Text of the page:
Whites received less than half the mortgages originated in the nation’s two most populous cities in 2015.
According to data in LendingPatterns™, whites received about 46 percent of mortgages in New York City, the nation’s largest, and 49 percent in runner up Los Angeles that year.
On the dollar side, whites received just 37 percent of mortgage finance in New York, while in LA dollars went to whites 48 percent of the time, nearly matching the percentage in numbers. (All numbers exclude purchased loans.)
In the Big Apple, the discrepancy in white share between percentage of mortgages and percentage of mortgage dollars may be explained by the fact that more than 40 percent of mortgage dollars were in the Unknown or NA categories. That took share away from whites and all main minority groups (Blacks, Hispanics, Asians) versus their share in number of mortgages.
Different minority groups were on top of the minority shares in the two cities. In New York it was Asians, who took 17 percent of mortgages, while in Los Angeles it was Hispanics, with 19 percent.
Minority totals for 2015 by number of mortgages were 33.8 percent in LA and 35.9 percent in New York, not far from the national total of 40.5 percent as of 2015, as estimated by the Census Bureau.
Los Angeles was a hotter mortgage city than NYC in 2015 despite having the smaller population. LendingPatterns™ data show LA with 69,000 mortgages to 56,000 for New York and $42 billion in finance compared to $40 billion.
Both cities had high percentage of jumbo mortgages and average loan amounts well above the Fannie Mae/Freddie Mac conforming limit. In the City of Angels, jumbos made up 44 percent and the average loan was $617,000 for a first lien. In New York, the corresponding numbers were 46 percent jumbo and an average first lien of $703,000.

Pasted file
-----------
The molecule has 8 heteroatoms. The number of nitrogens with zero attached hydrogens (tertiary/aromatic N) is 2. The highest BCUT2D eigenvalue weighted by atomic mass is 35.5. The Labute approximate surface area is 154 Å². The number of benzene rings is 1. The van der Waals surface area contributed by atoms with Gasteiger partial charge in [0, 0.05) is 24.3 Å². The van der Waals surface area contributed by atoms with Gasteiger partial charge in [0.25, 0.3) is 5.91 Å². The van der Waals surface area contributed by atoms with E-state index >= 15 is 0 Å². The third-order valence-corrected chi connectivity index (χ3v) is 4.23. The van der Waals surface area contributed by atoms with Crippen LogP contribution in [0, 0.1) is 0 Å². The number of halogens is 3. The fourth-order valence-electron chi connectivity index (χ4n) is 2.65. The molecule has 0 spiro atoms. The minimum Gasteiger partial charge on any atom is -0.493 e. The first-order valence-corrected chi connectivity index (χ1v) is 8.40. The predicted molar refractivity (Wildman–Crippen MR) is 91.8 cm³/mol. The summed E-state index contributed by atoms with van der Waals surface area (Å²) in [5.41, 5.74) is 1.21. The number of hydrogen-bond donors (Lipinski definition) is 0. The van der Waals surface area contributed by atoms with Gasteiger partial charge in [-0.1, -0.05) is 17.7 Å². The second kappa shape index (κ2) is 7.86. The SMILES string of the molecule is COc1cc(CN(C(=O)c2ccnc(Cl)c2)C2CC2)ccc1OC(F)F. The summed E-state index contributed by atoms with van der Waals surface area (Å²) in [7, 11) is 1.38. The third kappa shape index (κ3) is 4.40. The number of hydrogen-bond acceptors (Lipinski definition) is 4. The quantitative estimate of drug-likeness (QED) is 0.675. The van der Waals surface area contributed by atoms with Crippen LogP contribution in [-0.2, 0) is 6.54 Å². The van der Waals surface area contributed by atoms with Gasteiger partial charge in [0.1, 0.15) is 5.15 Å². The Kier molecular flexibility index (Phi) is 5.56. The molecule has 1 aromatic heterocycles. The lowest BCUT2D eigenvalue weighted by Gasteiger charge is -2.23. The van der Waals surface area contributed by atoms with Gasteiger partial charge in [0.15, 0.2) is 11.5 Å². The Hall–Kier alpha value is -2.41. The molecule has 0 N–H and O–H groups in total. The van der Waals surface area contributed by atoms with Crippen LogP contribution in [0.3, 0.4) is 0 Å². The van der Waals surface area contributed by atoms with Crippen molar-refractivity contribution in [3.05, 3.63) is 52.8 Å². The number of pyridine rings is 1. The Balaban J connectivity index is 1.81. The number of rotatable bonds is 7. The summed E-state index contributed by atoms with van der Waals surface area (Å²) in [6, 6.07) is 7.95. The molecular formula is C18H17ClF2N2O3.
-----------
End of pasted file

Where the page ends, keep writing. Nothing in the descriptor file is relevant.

The cities diverged on the purchase mortgage/refinancing split. In New York purchases dominated, at 60 percent to 36 percent refis. But in Los Angeles, refis made up 63 percent of business with just 32 percent in purchases.
Borrowers tilted towards upper income in both cities. Seventy percent of LA borrowers were in the highest income category, while in New York it was 62 percent. The low and moderate income categories combined had less than a 10 percent share in New York while in LA it was even lower, at less than seven percent.
Nearly a third of mortgages made in LA during 2015 stayed on lenders’ books. Of those sold into the secondary market, Fannie Mae had 23 percent while non-agency borrowers were at 20 percent. Freddie Mac was third with 18 percent.
In New York, mortgagors kept 43 percent of loans made in portfolio. Non-agency investors were the biggest buyers of loans, at a 25 percent share. Fannie Mae was the largest government agency in the market, at 18 percent.
(Mark Fogarty is a journalist and analyst who has been covering the mortgage industry for more than 30 years.)